'Because of heroin'

Facebook video showing father delivering heartbreaking news to his son sparks controversy

Brenden Bickerstaff-Clark informs his son of the death of the boy's mother from a heroin overdose. (Facebook)

A troubling and heartbreaking video has gone viral after being posted on Facebook, and stoked controversy about the appropriateness of such sharing on social media. In the video, Brenden Bickerstaff-Clark of Youngstown, Ohio, can be seen sitting at a picnic table in what appears to be a public park. Seated across from him is his 8-year-old son alongside an unidentified woman. Bickerstaff-Clark proceeds to inform the young boy that his mother died the night before as a result of a heroin overdose. Shocked, the boy asks, “You mean my mom?” Bickerstaff-Clark confirms and then the boy screams “How?” and collapses into the arms of the woman sitting next to him, sobbing. “From drugs,” is the response from his father.

“This is for any and every addict with children,” Bickerstaff-Clark wrote in the post accompanying the video. “Today I had to tell my 8-year-old son that his mommy died from a drug overdose last night. This is the realization and reality of our disease. Don’t let this disease have to make someone tell your child that you’re dead because of drugs. This was one of the hardest things I’ve ever had to do. My son has no mother because of heroin.”

It’s a tragic moment that is difficult to watch for several reasons. The video is below, but we urge caution in watching it as it is upsetting.


Since being posted on Monday evening, the video has gone viral amassing an astonishing 25 million views and has been shared more than 600,000 times. It has also elicited a range of strong reactions among the more than 82,000 comments. Many criticized Bickerstaff-Clark for posting video of such a delicate and emotional moment in a child’s life for the world to see. But many also defended Bickerstaff-Clark, comparing it to a case from last month in which Ohio police posted gruesome-looking photos showing a 4-year-old boy in the back seat of a car while his grandparents were passed out in the front seats as a result of overdosing on heroin.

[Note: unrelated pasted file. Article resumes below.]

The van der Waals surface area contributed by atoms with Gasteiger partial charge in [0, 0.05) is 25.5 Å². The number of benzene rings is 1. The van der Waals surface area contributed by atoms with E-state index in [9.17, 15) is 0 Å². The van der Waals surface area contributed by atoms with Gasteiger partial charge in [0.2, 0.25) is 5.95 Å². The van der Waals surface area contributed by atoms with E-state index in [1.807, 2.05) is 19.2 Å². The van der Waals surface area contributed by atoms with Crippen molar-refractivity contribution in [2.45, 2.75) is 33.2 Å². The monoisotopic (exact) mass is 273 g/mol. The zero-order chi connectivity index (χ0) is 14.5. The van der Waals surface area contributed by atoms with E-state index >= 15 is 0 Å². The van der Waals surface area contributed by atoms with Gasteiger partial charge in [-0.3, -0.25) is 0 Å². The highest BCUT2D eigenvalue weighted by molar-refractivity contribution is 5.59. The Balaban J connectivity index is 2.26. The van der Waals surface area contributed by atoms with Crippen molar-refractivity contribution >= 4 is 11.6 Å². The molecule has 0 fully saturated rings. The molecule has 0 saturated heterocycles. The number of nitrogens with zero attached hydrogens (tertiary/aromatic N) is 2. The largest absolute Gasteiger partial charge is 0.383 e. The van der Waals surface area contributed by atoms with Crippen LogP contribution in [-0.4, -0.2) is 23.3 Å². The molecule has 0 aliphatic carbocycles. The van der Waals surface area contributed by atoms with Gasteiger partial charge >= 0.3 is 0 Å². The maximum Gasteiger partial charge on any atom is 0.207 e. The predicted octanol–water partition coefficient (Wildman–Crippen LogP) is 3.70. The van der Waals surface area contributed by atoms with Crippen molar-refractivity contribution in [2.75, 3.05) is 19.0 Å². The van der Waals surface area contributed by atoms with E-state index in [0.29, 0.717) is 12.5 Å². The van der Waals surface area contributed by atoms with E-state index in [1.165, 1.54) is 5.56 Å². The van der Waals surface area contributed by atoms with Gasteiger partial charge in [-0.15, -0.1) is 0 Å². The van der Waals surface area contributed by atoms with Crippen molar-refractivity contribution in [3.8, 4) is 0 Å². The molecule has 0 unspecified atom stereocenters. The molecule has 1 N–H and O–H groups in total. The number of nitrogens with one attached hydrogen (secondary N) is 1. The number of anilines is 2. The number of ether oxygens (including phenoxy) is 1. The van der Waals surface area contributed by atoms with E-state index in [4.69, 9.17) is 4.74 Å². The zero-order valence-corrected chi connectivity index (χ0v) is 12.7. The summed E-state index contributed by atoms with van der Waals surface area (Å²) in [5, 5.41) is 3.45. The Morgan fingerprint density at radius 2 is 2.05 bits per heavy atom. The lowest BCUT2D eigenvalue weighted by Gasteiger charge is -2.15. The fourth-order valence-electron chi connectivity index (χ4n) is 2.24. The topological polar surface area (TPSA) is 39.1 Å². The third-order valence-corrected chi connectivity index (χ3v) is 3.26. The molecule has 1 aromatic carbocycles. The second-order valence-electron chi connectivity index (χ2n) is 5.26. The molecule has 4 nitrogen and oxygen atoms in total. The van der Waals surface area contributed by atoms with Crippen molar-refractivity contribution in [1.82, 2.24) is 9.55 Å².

Bickerstaff-Clark, who according to his year of high school graduation listed on his Facebook page is likely in his late twenties, went on to acknowledge his own struggles with addiction in the post, saying that he’s been clean for a little more than three months. He added that he posted the video so that “addicts with children can see the seriousness of our epidemic” and that he hopes his sharing of the video will help save the life of at least one parent.

Ohio has been one of the worst-ravaged states in the U.S. by the heroin epidemic this year. Some 23 Ohioans die weekly in the state from heroin overdoses, according to a report earlier this year by 60 Minutes. Nationally, the problem, though worse for men than women, has been escalating dramatically. According to CDC statistics, deaths caused by heroin overdose among women have spiked in recent years. From the year 2000 to 2010, heroin overdose deaths among women were well below 1,000 per year in the U.S. But over the following four years, deaths rose sharply from 0.4 to 1.2 per 100,000 for women, as illustrated in the graphic below. The 2013 stats are the latest national figures available from the CDC.



If women and mothers aren’t dying from the heroin epidemic, in many cases, their lives are increasingly experiencing tragedy because of it. Consider the story of Camelia Carter of Cleveland, Ohio. Her 25-year-old son R.J. Parker died earlier this year after ingesting a mixture of heroin and fentanyl, the same opioid that killed Prince this year. Carter has launched an online petition calling for Governor John Kasich to declare a state of emergency in Ohio over the heroin epidemic.

“Heroin is bigger than a hurricane,” Carter told Cleveland.com in an interview last week. Her initiative, dubbed the Parker Resolution, draws on her late son’s experiences and his trips in and out jail and drug rehab, and calls for state lawmakers to invest an unprecedented amount of money in fighting the problem — as they would do for a national disaster. “We have to treat this like the crisis that it is,” Carter said. “Or else we’re going to lose an entire generation.

In the video below, watch Carter elaborate on her plan and the plight of her late son.


Heroin use surges among women, says new report

Leave a Reply

Your email address will not be published. Required fields are marked *